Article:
I'm interested in improving this estimate, or having other people go off and do their own estimate. And I'm especially interested in people finding more good things to do with this sort of dataset.

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I'm confused about the nature of the raw data here--if it's just spontaneous temperature-measurements, why would we expect it to show anything meaningful? They're showing a "% ill" which is presumably the percentage of people who took their temperature with a Kinsa thermometer recently who have a fever. But people generally only take their temperature when they think they might be sick. In a normal year, after calibration against some sort of ground-truth, I can see how you might still be able to use the data to track flu rates. But during a pandemic, won't people's pattern of temperature-taking completely change? I've taken my temperature way more in the last two weeks than I would normally (which is close to zero) and I bet the same is true for many other people. So the base rates will have changed a lot.

Plenty of women take their temperature daily for getting knowledge about their period. It's plausible that Kinsa has enough daily users to make these kinds of predictions.

I think it would be good practice to add the results of your sensitivity analysis into your summary here. If I'm understanding your sheet correctly the range found from the sensitivity to uncertainty in baseline rate of fever gives COVID-19 numbers of 0.9 - 7.0 million cases?

This is great, thank you.

It seems like the biggest gap is that it can't detect what the non-COVID fever rate "should be" in the presence of interventions like social distancing and intense handwashing. So something ends up looking normal when it's really "decreased fever from decreased flu from social distancing + increased fever from COVID", which I would guess is what's going on in the bay and Seattle.

I think that's right. Although the data still can tell us something after we get into that ambiguous range where it's hard to distinguish increasing covid and decreasing flu.

One nice thing about this pattern is that it provides some evidence that the anti-covid interventions are reducing the spread of fever-inducing diseases. And the size of the drop in total fevers tells us something about how well they're working on the whole, even if it doesn't tell us the precise trend in covid cases.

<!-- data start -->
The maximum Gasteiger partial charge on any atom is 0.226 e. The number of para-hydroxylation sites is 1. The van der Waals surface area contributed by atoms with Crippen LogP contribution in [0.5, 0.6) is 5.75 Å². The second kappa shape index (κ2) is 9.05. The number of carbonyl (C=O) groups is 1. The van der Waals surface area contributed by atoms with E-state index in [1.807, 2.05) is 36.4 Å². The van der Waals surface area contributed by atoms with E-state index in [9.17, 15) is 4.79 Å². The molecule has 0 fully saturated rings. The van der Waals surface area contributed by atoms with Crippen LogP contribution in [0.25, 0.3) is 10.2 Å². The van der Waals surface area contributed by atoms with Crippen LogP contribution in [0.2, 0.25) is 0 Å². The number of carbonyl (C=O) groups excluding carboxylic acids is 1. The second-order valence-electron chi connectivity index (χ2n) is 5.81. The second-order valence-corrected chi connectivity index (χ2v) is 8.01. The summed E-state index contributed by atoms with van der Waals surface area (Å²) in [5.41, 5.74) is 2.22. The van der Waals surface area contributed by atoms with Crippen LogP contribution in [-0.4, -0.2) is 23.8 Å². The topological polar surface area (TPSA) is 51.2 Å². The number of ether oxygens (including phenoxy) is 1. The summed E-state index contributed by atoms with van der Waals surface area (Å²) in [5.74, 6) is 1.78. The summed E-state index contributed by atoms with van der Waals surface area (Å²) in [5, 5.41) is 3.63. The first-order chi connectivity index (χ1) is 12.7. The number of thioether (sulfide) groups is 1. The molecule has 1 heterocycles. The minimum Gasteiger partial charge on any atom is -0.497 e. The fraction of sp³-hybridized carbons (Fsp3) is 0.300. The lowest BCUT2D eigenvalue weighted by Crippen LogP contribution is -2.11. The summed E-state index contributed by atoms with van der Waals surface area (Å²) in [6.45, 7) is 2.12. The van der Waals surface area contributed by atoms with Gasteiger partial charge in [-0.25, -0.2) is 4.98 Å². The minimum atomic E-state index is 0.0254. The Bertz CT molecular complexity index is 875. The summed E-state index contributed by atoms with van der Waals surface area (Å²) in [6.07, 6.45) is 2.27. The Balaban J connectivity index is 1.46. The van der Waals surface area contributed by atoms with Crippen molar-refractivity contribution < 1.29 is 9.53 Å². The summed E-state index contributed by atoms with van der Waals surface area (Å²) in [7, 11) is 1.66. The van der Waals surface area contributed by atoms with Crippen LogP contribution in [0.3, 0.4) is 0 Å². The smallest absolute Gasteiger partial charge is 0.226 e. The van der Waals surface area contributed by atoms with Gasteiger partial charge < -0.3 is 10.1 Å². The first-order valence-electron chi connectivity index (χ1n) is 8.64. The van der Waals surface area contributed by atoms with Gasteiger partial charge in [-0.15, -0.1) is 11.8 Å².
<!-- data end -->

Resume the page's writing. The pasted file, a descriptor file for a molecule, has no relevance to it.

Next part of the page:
Another thing that might be possible is to find other sources of data on the actual prevalence of flu, and use that to come up with a better "baseline" which reflects actual current conditions rather than an estimate of the trendline in the counterfactual world where there was no coronavirus pandemic.

A third thing is that 0 is a lower bound on the number of non-covid fevers, so the trend in total fevers is an upper bound on the number of covid cases.

This third thing already tells us something about Seattle (King County). Their peak in excess fevers happened March 9 at 1.76 scale points (observed minus expected), and the March 22 data show the total fevers at 2.77 scale points. As an upper bound, if those are all covid fevers, that is 1.6x as many new daily cases on March 22 compared to March 9. That's 13 days, and not even a full doubling in the number of daily new fevers. Which suggests that suppression there is either working or coming very close to working (even though the number of confirmed cases has kept curving upward, at least through March 21).

Is this plausible? Look at the fine-grained results.

Hot spot in New York.

No hot spot in Seattle.

The biggest hot spot is Florida. The State is handling this very badly, so it is plausible that it the worst but not yet recognized; it would be useful to have an alternate source of information. But look at the time series. It peaked in Florida (all counties show the same) on March 19th and declined afterwards. Given how badly Florida has handled this and the delay from infection to fever, it doesn't seem plausible to me that this measures covid-19.

If you look at the time series for King County (Seattle area), it shows a spike peaking on March 9 with the upward trend beginning sometime around Feb 28 - Mar 2.

I think the pattern of a spike and then flattening & maybe decline (which has happened at different times in different regions) reflects a drop in the number of influenza cases, as people's anti-covid precautions also prevent flu transmission. So the baseline estimate of how many new fevers there would be if there wasn't a coronavirus pandemic doesn't actually represent the number of non-covid fevers, because there are fewer non-covid fevers than there would've been without this pandemic.

Elizabeth's comment also describes this.

OK, maybe it does show a hot spot in Seattle. (though I'm not convinced)

But what about Florida? It seems to me that when you predict a million coronavirus cases, your method is predicting that half of them are in Florida. So you really have to look closely at the state. Surely the decline starting on March 19 does not represent the very minimal social distancing imposed on March 17.